The water pressure was good and the water hot so we enjoyed our 2 showers quite a lot. One when we arrived and the other in the morning.
Overall, while dated, the bathroom was clean and that was what was most important to us.
Marcopolo Inn – Amenities
This was the first time that I had ever seen dinner included in the price of a hostel. I knew that it wouldn’t be the best meal that we have ever had, but for free we wouldn’t complain. We had to put our name on the list before 7pm so the kitchen had a headcount as to how many dinners they needed to make.
Around 8pm when dinner was served we headed to the bar area and took a seat. Others around us were served their dinner but we kept waiting. Eventually a girl that worked there asked us if we were wanting dinner. When we told her that we were, she told us that we had to tell the bartender so they knew who to serve. This was a step that was not told to us when we checked in but was taken care of, shortly thereafter our dinner arrived.
The dinner was fettuccini pasta and was surprisingly good. The pasta was cooked the right amount and the sauce was a creamy tomato sauce, a step up from the traditional tomato sauce that is on most pastas. The portion was quite large and also included 2 pieces of bread.
Dinner was served at communal tables so it forced us to be social. We ended up sitting across from 2 guys who were traveling from the US. It was nice to be able to talk to some other travelers and speak English without having to slow down or change the words that we use.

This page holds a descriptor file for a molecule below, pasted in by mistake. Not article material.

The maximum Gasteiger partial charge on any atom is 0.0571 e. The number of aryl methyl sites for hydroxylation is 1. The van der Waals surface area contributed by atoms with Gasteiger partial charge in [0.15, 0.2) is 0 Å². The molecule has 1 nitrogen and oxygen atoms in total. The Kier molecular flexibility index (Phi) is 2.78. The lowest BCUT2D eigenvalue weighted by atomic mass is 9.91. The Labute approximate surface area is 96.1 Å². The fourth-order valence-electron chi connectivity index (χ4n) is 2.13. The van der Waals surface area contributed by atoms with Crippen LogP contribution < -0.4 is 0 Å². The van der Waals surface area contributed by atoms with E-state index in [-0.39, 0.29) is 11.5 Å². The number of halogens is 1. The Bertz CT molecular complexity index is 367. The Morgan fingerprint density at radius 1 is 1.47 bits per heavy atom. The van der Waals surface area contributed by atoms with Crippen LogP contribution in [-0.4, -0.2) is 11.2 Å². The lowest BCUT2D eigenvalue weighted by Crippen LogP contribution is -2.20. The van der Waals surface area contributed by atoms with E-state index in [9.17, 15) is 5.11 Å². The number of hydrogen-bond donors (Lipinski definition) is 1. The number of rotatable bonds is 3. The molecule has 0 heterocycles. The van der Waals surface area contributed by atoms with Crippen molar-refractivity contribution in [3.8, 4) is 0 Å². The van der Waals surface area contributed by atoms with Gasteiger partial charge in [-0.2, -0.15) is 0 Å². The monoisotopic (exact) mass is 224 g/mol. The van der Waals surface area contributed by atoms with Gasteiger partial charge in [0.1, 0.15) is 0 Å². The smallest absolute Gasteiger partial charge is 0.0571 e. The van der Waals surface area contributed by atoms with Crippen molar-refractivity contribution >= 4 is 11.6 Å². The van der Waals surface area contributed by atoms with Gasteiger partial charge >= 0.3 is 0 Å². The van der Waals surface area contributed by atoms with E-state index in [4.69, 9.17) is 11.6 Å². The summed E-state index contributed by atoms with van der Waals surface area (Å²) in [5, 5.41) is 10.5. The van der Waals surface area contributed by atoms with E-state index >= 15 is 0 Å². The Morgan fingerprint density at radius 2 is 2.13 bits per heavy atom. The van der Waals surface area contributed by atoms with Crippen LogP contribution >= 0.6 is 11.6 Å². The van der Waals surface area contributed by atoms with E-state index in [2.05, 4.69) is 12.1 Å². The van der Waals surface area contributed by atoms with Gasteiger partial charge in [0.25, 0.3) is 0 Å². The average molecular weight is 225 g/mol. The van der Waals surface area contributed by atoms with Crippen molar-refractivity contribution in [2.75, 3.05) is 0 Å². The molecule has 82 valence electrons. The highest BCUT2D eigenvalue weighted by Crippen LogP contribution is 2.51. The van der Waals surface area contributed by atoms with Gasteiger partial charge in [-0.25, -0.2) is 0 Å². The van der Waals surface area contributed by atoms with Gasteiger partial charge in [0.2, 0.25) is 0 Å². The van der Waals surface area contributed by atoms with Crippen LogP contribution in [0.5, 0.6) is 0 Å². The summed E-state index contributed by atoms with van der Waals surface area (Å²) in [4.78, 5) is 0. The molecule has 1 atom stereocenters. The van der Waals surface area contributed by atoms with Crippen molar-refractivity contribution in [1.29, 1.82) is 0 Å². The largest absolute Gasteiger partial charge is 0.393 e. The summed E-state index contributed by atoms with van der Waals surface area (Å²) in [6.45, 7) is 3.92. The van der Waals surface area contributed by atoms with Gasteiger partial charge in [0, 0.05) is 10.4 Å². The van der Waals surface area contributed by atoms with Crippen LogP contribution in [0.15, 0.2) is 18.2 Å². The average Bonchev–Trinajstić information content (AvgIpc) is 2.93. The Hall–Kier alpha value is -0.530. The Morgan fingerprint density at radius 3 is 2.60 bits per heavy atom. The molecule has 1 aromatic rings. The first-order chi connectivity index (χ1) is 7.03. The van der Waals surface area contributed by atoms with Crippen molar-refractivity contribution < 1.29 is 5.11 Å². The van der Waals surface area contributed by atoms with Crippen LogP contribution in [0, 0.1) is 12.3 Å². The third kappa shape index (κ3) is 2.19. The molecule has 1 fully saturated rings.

Since many hands make light work, part of the deal with getting free dinner is that you have to wash your plate and silverware when you are finished. There was a completely full drying rack of plates and forks by the time we finished washing our dishes.
When we heard that there was a bar at the hostel we wondered if it would be more of a party hostel. We’re both into having fun, but our main goal was to get a good night of sleep since we had a night bus the night before and the night after. Fortunately, the bar served more as a happy hour place with the younger kids going out to drink where the drinks were cheaper.
While we were waiting for our dinner we partook in the 2 for 1 happy hour deal, enjoying a beer. At 60 pesos or $4.50 for 2 drinks, the price wasn’t too bad and the beers were nice and cold.
After our good dinner I had high hopes for the breakfast. When we saw the spread I was put back down to reality. Our choices included rolls with jam and butter, along with corn flakes and orange flavored beverage. That was it.
We ate our carb filled breakfast and kept thinking that when we arrive in Mendoza and have a kitchen we could cook much better breakfasts for ourselves.